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Bakewell Fine Art Sale May 2013

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A pair of early 19th century percussion duelling pistols, by Joseph Manton, London, No 6241 for 1814, the 24cm half stock octagonal barrels stamped Joseph Manton Patent in a platinum rectangular recess and inlaid with platinum transverse lines, foliate engraved hammers and locks, signed, trigger guard engraved with trophies, horn tipped ram rods, chequered walnut bag shaped grips, 38cm overall  Originally flintlock the guns were converted by Manton in the 19th century to his trade mark flat hammers.   Joseph Manton was one of the finest English gunmakers of his era and was responsible for a number of important advances in gun design. He was born, son of John and Mary Manton in Lincolnshire, apprenticed to Newton of Grantham and later to his elder brother John at 6, Dover Street, Mayfair, 1780-1789 before setting up on his own, marrying Mary Ann Aitken in 1792 and having a family of nine children. He worked from Davies Street, Berkeley Square, and attracted some important patrons including the sportsman Peter Hawker, who wrote his epitaph. His firm became insolvent twice, in 1826 and 1828, Manton being imprisoned on the latter occasion for a year for debt. He died in 1835. . Condition Report: Both suffering from slight oxidisation along the right side.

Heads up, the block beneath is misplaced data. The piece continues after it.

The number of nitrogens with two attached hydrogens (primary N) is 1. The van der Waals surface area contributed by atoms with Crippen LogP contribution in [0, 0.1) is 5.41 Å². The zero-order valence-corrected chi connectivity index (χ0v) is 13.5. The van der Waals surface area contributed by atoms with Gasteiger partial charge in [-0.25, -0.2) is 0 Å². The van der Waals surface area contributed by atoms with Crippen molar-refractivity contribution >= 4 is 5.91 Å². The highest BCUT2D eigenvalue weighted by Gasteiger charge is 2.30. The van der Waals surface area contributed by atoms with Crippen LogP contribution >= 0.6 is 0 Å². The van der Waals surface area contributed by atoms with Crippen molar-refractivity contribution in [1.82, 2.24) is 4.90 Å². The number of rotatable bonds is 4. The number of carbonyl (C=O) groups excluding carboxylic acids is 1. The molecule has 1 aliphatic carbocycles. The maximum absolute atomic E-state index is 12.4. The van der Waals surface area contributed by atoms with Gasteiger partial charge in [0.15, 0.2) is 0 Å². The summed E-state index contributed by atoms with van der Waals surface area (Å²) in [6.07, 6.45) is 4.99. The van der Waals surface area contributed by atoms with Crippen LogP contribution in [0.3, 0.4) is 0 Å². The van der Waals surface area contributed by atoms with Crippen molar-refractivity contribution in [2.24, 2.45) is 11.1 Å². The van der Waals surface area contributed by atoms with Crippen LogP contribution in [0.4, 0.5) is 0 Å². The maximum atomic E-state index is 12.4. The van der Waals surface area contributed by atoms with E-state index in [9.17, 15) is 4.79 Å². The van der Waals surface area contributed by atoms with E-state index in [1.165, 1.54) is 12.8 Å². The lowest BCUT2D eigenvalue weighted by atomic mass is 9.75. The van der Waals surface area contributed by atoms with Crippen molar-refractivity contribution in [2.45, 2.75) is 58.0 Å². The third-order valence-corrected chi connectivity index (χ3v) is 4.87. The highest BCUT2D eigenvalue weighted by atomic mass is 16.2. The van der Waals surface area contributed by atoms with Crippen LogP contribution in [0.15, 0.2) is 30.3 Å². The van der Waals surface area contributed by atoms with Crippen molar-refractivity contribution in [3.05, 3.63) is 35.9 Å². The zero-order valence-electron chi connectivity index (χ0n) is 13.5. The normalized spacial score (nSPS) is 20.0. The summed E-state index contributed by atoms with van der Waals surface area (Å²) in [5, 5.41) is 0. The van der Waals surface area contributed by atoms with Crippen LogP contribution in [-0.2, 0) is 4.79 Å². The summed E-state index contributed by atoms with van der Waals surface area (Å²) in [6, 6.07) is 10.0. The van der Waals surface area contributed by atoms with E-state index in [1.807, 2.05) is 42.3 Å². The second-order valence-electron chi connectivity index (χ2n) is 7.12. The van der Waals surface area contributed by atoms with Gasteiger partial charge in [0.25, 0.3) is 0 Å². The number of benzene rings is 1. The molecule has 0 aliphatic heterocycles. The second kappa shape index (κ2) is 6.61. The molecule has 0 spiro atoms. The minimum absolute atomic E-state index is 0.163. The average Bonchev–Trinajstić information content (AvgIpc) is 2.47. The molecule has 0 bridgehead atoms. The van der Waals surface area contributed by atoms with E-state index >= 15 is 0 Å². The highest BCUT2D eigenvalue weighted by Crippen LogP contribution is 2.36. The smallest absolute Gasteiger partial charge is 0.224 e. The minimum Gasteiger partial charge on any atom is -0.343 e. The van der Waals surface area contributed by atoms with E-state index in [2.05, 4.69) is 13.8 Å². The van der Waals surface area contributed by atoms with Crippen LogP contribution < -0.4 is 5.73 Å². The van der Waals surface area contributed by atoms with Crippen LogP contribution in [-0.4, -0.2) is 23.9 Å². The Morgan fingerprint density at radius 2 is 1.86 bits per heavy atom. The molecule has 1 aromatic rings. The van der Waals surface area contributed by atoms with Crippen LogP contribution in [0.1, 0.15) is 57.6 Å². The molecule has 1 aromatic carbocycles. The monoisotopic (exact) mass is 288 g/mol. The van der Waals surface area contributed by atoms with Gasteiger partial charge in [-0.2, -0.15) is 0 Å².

sold for £3400.00

1464

A pair of early 19th century percussion duelling pistols, by Joseph Manton, London, No 6241 for 1814, the 24cm half stock octagonal barrels stamped Joseph Manton Patent in a platinum rectangular recess and inlaid with platinum transverse lines, foliate engraved hammers and locks, signed, trigger guard engraved with trophies, horn tipped ram rods, chequered walnut bag shaped grips, 38cm overall Originally flintlock the guns were converted by Manton in the 19th century to his trade mark flat hammers. Joseph Manton was one of the finest English gunmakers of his era and was responsible for a number of important advances in gun design. He was born, son of John and Mary Manton in Lincolnshire, apprenticed to Newton of Grantham and later to his elder brother John at 6, Dover Street, Mayfair, 1780-1789 before setting up on his own, marrying Mary Ann Aitken in 1792 and having a family of nine children. He worked from Davies Street, Berkeley Square, and attracted some important patrons including the sportsman Peter Hawker, who wrote his epitaph. His firm became insolvent twice, in 1826 and 1828, Manton being imprisoned on the latter occasion for a year for debt. He died in 1835. . Condition Report: Both suffering from slight oxidisation along the right side.

Condition Reports

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